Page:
where can i study philosophy online?

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Reply Thu 15 Apr, 2010 01:23 pm
i want to know the whole knowledge of philosophy ...
the whole outline of it...

i'm tired on waiting for college to study it...

i want to study now...
 
mister kitten
 
Reply Thu 15 Apr, 2010 02:17 pm
@Wisdom Seeker,
Why, the philosophyforum, of course!!!
Someone linked this website on another thread (can't remember) : People with online papers in philosophy
Some books can probably be found online; search engines will help.
The whole knowledge of philosophy... what do you mean by those words?
 
kennethamy
 
Reply Thu 15 Apr, 2010 02:25 pm
@Wisdom Seeker,
Wisdom Seeker;152432 wrote:
i want to know the whole knowledge of philosophy ...
the whole outline of it...

i'm tired on waiting for college to study it...

i want to study now...


Then pick up a book like, The Story of Philosophy by Will Durant. Or An Introduction to the History of Western Philosophy, by Anthony Flew (which is a good deal more advanced). Both will give you some background. Another good thing to do for you is to study critical thinking. You can find many sites on critical thinking on the Net. I advise you since philosophy is critical thinking as applied to philosophical problems. And trying to philosophize without critical thinking and logic is like trying to row a boat without oars.
 
TuringEquivalent
 
Reply Thu 15 Apr, 2010 11:02 pm
@kennethamy,
If it is possible, take a course. Smile
 
Dosed
 
Reply Sat 17 Apr, 2010 09:40 am
@Wisdom Seeker,
Read! Read! Read! I'd start out with some modern if I were you. Pick up a book by Peter Singer, perhaps. He's a modern utilitarian. very easy to read and comprehend. it'll get you into the philosophical mode of thinking. whatever book you pick up, don't be afraid to ask questions on the material! In my experience, this is a great place to do so.
 
Pyrrho
 
Reply Sat 17 Apr, 2010 10:04 am
@kennethamy,
kennethamy;152452 wrote:
Then pick up a book like, The Story of Philosophy by Will Durant. Or An Introduction to the History of Western Philosophy, by Anthony Flew (which is a good deal more advanced). Both will give you some background. Another good thing to do for you is to study critical thinking. You can find many sites on critical thinking on the Net. I advise you since philosophy is critical thinking as applied to philosophical problems. And trying to philosophize without critical thinking and logic is like trying to row a boat without oars.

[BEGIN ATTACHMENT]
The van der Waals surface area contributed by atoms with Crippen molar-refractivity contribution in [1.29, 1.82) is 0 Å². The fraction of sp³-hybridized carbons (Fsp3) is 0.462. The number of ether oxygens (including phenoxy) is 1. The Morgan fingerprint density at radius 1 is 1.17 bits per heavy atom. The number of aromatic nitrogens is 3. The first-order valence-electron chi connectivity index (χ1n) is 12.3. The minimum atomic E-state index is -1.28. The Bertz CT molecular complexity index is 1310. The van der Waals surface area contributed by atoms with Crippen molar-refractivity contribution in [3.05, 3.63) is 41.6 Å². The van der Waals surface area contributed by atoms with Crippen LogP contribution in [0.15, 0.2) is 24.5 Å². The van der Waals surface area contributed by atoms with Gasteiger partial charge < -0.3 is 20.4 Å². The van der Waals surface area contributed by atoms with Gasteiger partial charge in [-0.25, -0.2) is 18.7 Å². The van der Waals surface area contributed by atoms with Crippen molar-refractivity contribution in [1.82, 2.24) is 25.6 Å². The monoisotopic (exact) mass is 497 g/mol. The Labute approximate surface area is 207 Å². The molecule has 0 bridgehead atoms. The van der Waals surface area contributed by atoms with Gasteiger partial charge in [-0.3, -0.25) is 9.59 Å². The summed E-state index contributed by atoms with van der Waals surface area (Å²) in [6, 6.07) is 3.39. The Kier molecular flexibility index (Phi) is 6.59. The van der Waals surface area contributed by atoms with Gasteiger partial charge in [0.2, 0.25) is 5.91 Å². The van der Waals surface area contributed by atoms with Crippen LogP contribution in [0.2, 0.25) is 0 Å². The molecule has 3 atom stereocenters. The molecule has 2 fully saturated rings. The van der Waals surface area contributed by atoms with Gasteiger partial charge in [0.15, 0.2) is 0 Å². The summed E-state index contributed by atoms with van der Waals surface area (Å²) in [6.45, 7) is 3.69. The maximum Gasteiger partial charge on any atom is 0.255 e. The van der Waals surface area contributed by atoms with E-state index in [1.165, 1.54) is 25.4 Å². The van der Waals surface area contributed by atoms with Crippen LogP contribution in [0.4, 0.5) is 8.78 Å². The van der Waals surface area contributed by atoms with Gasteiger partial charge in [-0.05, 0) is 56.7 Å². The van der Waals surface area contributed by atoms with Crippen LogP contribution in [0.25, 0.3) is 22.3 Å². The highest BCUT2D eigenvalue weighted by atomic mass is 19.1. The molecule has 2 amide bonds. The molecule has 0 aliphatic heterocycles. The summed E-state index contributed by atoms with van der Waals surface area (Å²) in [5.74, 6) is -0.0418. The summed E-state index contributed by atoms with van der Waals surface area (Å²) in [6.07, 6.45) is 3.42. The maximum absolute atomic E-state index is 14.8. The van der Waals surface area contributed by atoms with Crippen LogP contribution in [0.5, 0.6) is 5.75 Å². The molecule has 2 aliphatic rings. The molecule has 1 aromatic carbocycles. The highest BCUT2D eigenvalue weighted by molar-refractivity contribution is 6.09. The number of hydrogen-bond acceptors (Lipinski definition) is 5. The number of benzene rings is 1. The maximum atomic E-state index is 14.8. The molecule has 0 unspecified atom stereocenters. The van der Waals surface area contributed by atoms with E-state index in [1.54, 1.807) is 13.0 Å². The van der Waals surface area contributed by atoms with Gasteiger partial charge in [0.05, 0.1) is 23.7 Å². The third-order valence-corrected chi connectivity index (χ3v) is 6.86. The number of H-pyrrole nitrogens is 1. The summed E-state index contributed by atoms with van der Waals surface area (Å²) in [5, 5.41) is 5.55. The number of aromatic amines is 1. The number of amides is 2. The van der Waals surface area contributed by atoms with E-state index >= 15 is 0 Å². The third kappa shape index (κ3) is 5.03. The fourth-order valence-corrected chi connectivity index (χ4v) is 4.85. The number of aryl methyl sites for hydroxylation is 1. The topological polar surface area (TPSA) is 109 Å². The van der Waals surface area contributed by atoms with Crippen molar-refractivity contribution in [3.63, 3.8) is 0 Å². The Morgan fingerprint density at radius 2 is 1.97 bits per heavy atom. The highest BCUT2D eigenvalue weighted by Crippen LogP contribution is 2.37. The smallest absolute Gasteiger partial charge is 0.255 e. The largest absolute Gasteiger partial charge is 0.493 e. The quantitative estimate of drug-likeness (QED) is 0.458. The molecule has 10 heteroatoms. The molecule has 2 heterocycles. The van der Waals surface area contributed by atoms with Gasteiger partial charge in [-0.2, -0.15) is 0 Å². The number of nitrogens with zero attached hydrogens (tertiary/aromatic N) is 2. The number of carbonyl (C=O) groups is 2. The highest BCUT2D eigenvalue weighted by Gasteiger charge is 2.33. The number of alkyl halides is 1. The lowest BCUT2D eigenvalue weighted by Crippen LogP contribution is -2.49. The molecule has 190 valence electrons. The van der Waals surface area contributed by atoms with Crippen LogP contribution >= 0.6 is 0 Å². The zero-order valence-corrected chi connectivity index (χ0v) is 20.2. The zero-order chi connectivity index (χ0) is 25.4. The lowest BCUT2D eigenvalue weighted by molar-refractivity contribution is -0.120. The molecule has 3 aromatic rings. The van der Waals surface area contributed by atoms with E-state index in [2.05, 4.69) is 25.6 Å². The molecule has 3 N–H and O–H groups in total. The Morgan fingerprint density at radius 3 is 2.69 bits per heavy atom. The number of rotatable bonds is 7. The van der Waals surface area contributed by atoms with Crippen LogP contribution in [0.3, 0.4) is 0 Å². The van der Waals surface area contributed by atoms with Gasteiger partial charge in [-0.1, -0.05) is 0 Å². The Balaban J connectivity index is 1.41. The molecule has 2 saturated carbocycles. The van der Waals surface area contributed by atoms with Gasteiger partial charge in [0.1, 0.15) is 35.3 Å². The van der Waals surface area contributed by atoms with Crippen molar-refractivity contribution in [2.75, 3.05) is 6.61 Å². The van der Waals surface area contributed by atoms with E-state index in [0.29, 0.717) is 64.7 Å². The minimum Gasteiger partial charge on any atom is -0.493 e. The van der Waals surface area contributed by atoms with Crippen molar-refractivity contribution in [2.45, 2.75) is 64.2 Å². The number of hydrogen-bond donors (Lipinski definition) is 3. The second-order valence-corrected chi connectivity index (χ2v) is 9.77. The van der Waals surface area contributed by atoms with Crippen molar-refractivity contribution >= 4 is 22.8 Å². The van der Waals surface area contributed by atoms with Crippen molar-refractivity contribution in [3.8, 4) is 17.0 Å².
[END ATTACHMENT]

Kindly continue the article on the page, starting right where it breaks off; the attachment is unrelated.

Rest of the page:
I like Bertrand Russell's A History of Western Philosophy. His literary style is extraordinarily good, and although some have criticized him for freely expressing his opinions about the various philosophers instead of being "objective", I rather regard that as an advantage, as he has no "pretend" objectivity about them. With Russell, you know basically how he feels about each one.

In other words, there is no false pretense that they are all equally good or worthwhile. Some philosophers have said some pretty silly things, and Russell is willing to say so.


If, instead of an overview of philosophy, one wanted to be introduced to some major issues and start doing philosophy, I highly recommend Philosophy and Contemporary Issues by John R. Burr and Milton Goldinger, any edition, so you can sometimes find an old edition quite cheap (I rather like the collection in the 5th edition). It is a collection of essays on different topics (e.g., free will versus determinism, existence of god, etc.), written by different people who actually believe what they are arguing for, with introductions to each section by Burr and Goldinger. And one gets essays arguing against each other (e.g., you get someone arguing that the problem of evil shows there is no omnipotent, omniscient, all good being, and someone who argues that the problem of evil does not show that there is no such god, etc.). They are accessible and understandable by intelligent people with no background in philosophy. It is intended to get one into issues quickly, and does not teach the history of philosophy.